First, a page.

The strong, silent men of art scene

`Kartik' Rajagopal.  


On `Kartik' Rajagopal and Krishnaswamy, who were conferred Kalaimamani.

Sabha secretaries are accustomed to turning the spotlight on artistes. The job is a time consuming one demanding an unwavering devotion to the arts and utmost sangfroid in receiving both bouquets and brickbats. The secretary is the strong and silent man who is responsible in a large way for the success of a sabha programme, the man of the moment during the festival season and the one who makes the wheels move even at other times. The Kalaimamani turns the spotlight on two veterans who have received the award for 2004 and 2005: "Recognition by the Government is very important," says 83-year old `Kartik' R. Rajagopal who has been given the award for the propagation of the arts and culture for 2004. He has been a voluntary organiser for the past 55 years, nurturing the arts at the Mylapore Fine Arts Club from 1951 to 1974 and later at the Kartik Fine Arts as Secretary. "We are especially interested in the growth of drama," Rajagopal says. The Kartik Fine Arts has been conducting an annual festival of drama in summer in which nine plays are inaugurated, throwing up fresh talent and encouraging the writing of new plays. "The advent of TV has definitely affected the attendance at plays. Music and dance have grown over the years but drama has declined," says the veteran who retired from the Post Master General's office. "Good stories and themes, with well written dialogue and touches of humour, are necessary for plays to succeed. There is a now a paucity of good playwrights." Rajagopal lists the qualities needed for voluntary work — meticulous attention to detail, punctuality, sacrificing time with the family and teamwork. "I have had the support of assistant secretaries M.R. Krishnamurthi and Ramanujam. We are happy when the audience enjoys a programme, all the pinpricks in organising it then melt away," says Rajagopal who has provided a platform for the plays of the present leading lights of Tamil theatre and cinema. "The category for organisers was introduced for the Kalaimamani awards only in 1996-97," says R. Krishnaswamy (69), Secretary of the Narada Gana Sabha, which was set up in 1958. `It is good to gain recognition from the government but we take it as and when it comes. For artistes it is a "must," helping in the growth of their career in various ways but for us it is not something to anguish over."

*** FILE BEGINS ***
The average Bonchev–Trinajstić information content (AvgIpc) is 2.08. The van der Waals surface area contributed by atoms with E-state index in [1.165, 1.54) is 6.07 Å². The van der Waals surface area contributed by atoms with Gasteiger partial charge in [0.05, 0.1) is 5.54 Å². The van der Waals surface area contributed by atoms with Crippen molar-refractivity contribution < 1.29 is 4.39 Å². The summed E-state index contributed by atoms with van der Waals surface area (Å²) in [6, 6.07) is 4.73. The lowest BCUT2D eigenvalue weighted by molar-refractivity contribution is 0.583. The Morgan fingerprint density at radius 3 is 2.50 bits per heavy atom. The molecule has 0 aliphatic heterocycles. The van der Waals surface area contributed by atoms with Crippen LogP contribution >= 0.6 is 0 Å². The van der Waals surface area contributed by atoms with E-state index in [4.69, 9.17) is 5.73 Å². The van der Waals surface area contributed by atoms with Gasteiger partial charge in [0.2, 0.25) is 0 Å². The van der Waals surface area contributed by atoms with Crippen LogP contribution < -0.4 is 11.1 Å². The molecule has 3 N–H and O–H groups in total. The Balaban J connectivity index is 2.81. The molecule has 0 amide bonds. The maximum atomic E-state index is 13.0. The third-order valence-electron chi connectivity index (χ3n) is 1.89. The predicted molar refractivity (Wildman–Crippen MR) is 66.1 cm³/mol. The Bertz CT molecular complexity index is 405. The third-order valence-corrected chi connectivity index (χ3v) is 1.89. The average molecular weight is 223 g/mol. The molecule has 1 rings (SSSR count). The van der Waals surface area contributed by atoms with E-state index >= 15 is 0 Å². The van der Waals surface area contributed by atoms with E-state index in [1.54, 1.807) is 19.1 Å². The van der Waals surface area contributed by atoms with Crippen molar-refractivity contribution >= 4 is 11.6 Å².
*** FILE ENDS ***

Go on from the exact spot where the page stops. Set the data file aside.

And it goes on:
Most are lawyers

Most sabha secretaries are lawyers, Krishnaswamy points out. `The profession gives us an opportunity to come into contact with people from various fields but our job suffers as we have to devote our evenings to the sabha." His preference in the arts is music followed by dance and drama. "Drama does not lift you to a spiritual level as music does," he explains. "Of course it can carry a good message for society but that is seldom the case nowadays. Good stories are hard to find and if the play is bad, the audience takes us to task." But a sabha secretary must be impartial, he must not let his preferences in the arts influence his choice of programmes and artistes, says Krishnswami who is associated with various cultural institutions. Sabhas have to face a lot of difficulties, according to Krishanswamy. ``There is no tax exemption. We have to pay corporation tax of Rs. 1,500 a day whether a programme is held or not. We have to choose programmes taking into account the tastes of the elderly as well as youngsters. The plus factor of being a secretary is the regard members and generally artistes have for us. And the cardinal rule is that sabha functionaries should treat the artistes with dignity and honour. The artiste should be treated as a guest but that attitude is mostly missing nowadays. Often secretaries are not present to welcome the artistes at sabhas, only the technicians - the lights and mike men - are present." Not many in the younger generation are keen on becoming sabha secretaries, says Krishnaswami who continues to combine a busy career in law with the numerous responsibilities of a secretary of a leading sabha. He received the Kalimamani award for the year 2005. The Narada Gana Sabha also received the trophy for best cultural organisation.